This is one of the best theatre experiences I’ve ever had – elbows on the stage being totally swept away in the fantastic storytelling of Shakespeare and the phenomenal skill and talent of this truly wonderful cast. I can’t praise it highly enough. Just magical.

REVIEW: Richard III starring Kevin Spacey, Old Vic Theatre London, 13th July 2011

It’s a funny thing indeed to see your acting hero in the flesh, there’s a hint of unreality that it’s really just a film your watching. Expectations were high; the tension in the air before the performance at the Old Vic was palpable. I have never felt an atmosphere like it, the audience was literally buzzing.

The moment Kevin Spacey appeared on stage and announced “Now is the winter of our discontent” there was a sharp intake of breathe and the audience seemed to hold it there in total silence for the next two hours until the first interval. It’s a testament to him and a strong supporting cast that the two hours flew by in the blink of an eye. Totally breathtaking from start to finish.

It’s easy to see why Spacey has two Oscars, he is totally magnetic, even when not part of the action you can’t help follow his every move. Chewing The Scenery blog agrees;

“He (Spacey) is unavoidably watchable whenever he is on stage; often his reactions and expressions are more exciting than the dialogue being delivered by the rest of the very talented cast. In no way does Spacey attempt to compensate for his screen acting experience by exaggerating his gestures beyond what is necessary; every gesture is beautifully judged and every syllable articulate. Put plainly, Kevin Spacey over the course of three and a half hours proves to over 1,000 people each night exactly why he is the best. His monologues and asides to the audience are so delightfully acted, it was hard not to become mesmerised in the presence of a true star.”

This was a truly momentous experience – one you get the feeling only comes around once a decade. Proof of this was the fact there were more famous actors in the audience than on the stage, no doubt coming to see if Spacey was all he was hyped up to be. Well, simply put – he is! I, like my fellow audience members was on my feet at the end and the ovation just thundered on and on. This was remarkable – unforgettable theatrical magic!

REVIEW: Children’s Hour, The Comedy Theatre London 2nd April 2011 starring Keira Knightley, Elisabeth Moss, Ellen Burstyn & Carol Kane

Lillian Hellman’s 1934 play The Children’s Hour is set in a boarding school in 1930s New England run by two women, Karen Wright and Martha Dobie. When a student runs away from the school, they become entangled in a story of deceit, shame and courage.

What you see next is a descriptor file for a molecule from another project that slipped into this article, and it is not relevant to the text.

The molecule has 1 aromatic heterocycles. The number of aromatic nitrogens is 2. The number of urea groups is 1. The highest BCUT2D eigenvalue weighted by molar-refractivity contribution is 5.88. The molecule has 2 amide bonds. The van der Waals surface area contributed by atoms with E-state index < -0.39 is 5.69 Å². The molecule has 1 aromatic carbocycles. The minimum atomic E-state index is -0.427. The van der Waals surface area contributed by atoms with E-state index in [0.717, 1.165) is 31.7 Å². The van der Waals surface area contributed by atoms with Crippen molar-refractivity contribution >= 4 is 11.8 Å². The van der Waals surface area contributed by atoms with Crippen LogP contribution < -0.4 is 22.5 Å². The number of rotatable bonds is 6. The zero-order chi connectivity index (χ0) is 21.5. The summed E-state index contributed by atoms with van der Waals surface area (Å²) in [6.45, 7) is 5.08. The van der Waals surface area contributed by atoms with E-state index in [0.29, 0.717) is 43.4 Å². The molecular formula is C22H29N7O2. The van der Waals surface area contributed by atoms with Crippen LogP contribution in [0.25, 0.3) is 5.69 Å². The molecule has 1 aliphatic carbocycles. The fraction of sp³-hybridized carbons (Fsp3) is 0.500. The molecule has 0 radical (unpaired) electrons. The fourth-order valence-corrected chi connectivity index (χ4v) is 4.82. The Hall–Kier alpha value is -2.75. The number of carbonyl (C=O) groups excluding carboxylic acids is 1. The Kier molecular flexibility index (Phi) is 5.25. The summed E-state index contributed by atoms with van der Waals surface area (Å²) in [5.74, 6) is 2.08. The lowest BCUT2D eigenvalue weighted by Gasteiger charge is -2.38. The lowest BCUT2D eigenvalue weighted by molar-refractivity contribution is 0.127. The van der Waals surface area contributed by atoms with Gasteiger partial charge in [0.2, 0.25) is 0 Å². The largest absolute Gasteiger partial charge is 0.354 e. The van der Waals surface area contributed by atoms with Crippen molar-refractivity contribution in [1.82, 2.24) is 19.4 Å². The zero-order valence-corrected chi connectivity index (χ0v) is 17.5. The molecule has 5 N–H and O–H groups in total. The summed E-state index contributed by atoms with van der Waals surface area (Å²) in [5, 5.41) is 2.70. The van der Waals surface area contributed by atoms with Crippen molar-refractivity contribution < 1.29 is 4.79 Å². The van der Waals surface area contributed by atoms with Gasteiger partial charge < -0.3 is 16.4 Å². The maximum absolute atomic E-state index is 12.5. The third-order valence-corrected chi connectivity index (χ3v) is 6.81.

A potent exploration of a culture of fear, The Children’s Hour was banned in several cities in America and also in London, though it did receive its UK premiere in 1936. This Crucible-esque play – though it pre-dates Arthur Miller’s classic by two decades – tells the story of a teacher whose entire life is threatened by the rumours of an angry child.

“This production of The Children’s Hour stars Keira Knightley and Elisabeth Moss. Knightley plays Karen Wright, who, along with friend and colleague Martha Dobie – played by Mad Men star Elisabeth Moss – has fought and struggled to build up a school for girls. Though there is tension surrounding Wright’s impending marriage to local doctor Joseph Cardin (Tobias Menzies) and its effect on the school and Dobie, everything is rosy. That is until one child runs away and whispers an accusation in the ear of her doting grandmother in the hope of avoiding a return to the school.”

“Last time the Pirates Of The Caribbean star trod the boards, making her West End debut in The Misanthrope in 2009, she received a Laurence Olivier Award nomination for her efforts. Whether she will be honoured in the same way for this performance won’t be known until this time next year, though she certainly makes the switch from stage to screen seem easy, her willowy, elongated frame perfectly at home under the proscenium arch of the Comedy Theatre.”

“While the cast boasts an embarrassment of riches – Knightley and Moss are joined by Academy, Tony and Emmy Award-winner Ellen Burstyn as the all too easily convinced grandparent, and Emmy Award-winner Carol Kane as an eccentric failed-actress aunt – it is British stage regular Bryony Hannah who delivers the stand out performance as the repulsive Mary Tilford. She makes the blood boil as the manipulative child with a very big chip on very small shoulders, who believes the world is against her and layers lie upon lie upon lie, to disguise her own wrongs.”


“While the first half, even with Hannah’s livewire performance, takes its time building the pressure, the second delves into the devastating fallout for all of the characters, giving the headline stars their chance to shine, despite a script that, on occasion, sounds dated.”

“Times have changed since the play was written in 1933, and the content of the malicious rumours may not have quite the same effect in the 21st century. But in a world where tabloids and magazines, social media and the internet spread gossip as though it were news, the danger of believing every unsubstantiated word you hear has never been more apparent.”

I personally found Keira Knightley’s performance well judged and accomplished as was that of Elizabeth Moss, however Moss did resort to wild facial contortions at times, though not as maddening as those of Bryony Hannah who spent the whole evening contorting her face to the point of grotesqueness. I am sure that from the circle or balcony this wouldn’t have been as noticable but from the front row it became a maddening source of annoyance. The play itself was very much of its time and the ending lost its impact because it didn’t resonate throught the years to the present.